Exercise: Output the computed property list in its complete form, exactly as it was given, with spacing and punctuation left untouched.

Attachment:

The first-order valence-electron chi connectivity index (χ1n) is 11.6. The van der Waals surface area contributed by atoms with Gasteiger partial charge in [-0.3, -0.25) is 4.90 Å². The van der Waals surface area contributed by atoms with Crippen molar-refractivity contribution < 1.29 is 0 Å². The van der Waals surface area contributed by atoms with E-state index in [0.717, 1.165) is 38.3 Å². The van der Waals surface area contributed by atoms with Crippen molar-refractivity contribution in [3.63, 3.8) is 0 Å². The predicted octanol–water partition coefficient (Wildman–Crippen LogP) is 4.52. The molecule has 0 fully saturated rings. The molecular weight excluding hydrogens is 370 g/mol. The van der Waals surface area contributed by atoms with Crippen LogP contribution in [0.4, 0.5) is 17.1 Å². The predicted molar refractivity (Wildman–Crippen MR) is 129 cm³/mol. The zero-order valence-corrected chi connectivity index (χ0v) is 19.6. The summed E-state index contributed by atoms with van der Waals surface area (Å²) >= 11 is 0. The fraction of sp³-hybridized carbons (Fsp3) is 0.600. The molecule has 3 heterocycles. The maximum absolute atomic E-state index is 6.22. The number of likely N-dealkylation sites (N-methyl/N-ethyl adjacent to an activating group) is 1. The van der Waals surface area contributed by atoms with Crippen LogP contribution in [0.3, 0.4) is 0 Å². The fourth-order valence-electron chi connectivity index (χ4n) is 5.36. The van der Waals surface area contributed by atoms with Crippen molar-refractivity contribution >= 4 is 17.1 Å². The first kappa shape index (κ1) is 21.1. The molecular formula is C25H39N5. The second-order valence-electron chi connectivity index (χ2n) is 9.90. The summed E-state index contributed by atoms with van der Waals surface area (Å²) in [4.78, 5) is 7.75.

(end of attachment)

The first-order valence-electron chi connectivity index (χ1n) is 11.6. The van der Waals surface area contributed by atoms with Gasteiger partial charge in [-0.3, -0.25) is 4.90 Å². The van der Waals surface area contributed by atoms with Crippen molar-refractivity contribution < 1.29 is 0 Å². The van der Waals surface area contributed by atoms with E-state index in [0.717, 1.165) is 38.3 Å². The van der Waals surface area contributed by atoms with Crippen molar-refractivity contribution in [3.63, 3.8) is 0 Å². The predicted octanol–water partition coefficient (Wildman–Crippen LogP) is 4.52. The molecule has 0 fully saturated rings. The molecular weight excluding hydrogens is 370 g/mol. The van der Waals surface area contributed by atoms with Crippen LogP contribution in [0.4, 0.5) is 17.1 Å². The predicted molar refractivity (Wildman–Crippen MR) is 129 cm³/mol. The zero-order valence-corrected chi connectivity index (χ0v) is 19.6. The summed E-state index contributed by atoms with van der Waals surface area (Å²) >= 11 is 0. The fraction of sp³-hybridized carbons (Fsp3) is 0.600. The molecule has 3 heterocycles. The maximum absolute atomic E-state index is 6.22. The number of likely N-dealkylation sites (N-methyl/N-ethyl adjacent to an activating group) is 1. The van der Waals surface area contributed by atoms with Crippen LogP contribution in [0.3, 0.4) is 0 Å². The fourth-order valence-electron chi connectivity index (χ4n) is 5.36. The van der Waals surface area contributed by atoms with Crippen molar-refractivity contribution >= 4 is 17.1 Å². The first kappa shape index (κ1) is 21.1. The molecular formula is C25H39N5. The second-order valence-electron chi connectivity index (χ2n) is 9.90. The summed E-state index contributed by atoms with van der Waals surface area (Å²) in [4.78, 5) is 7.75.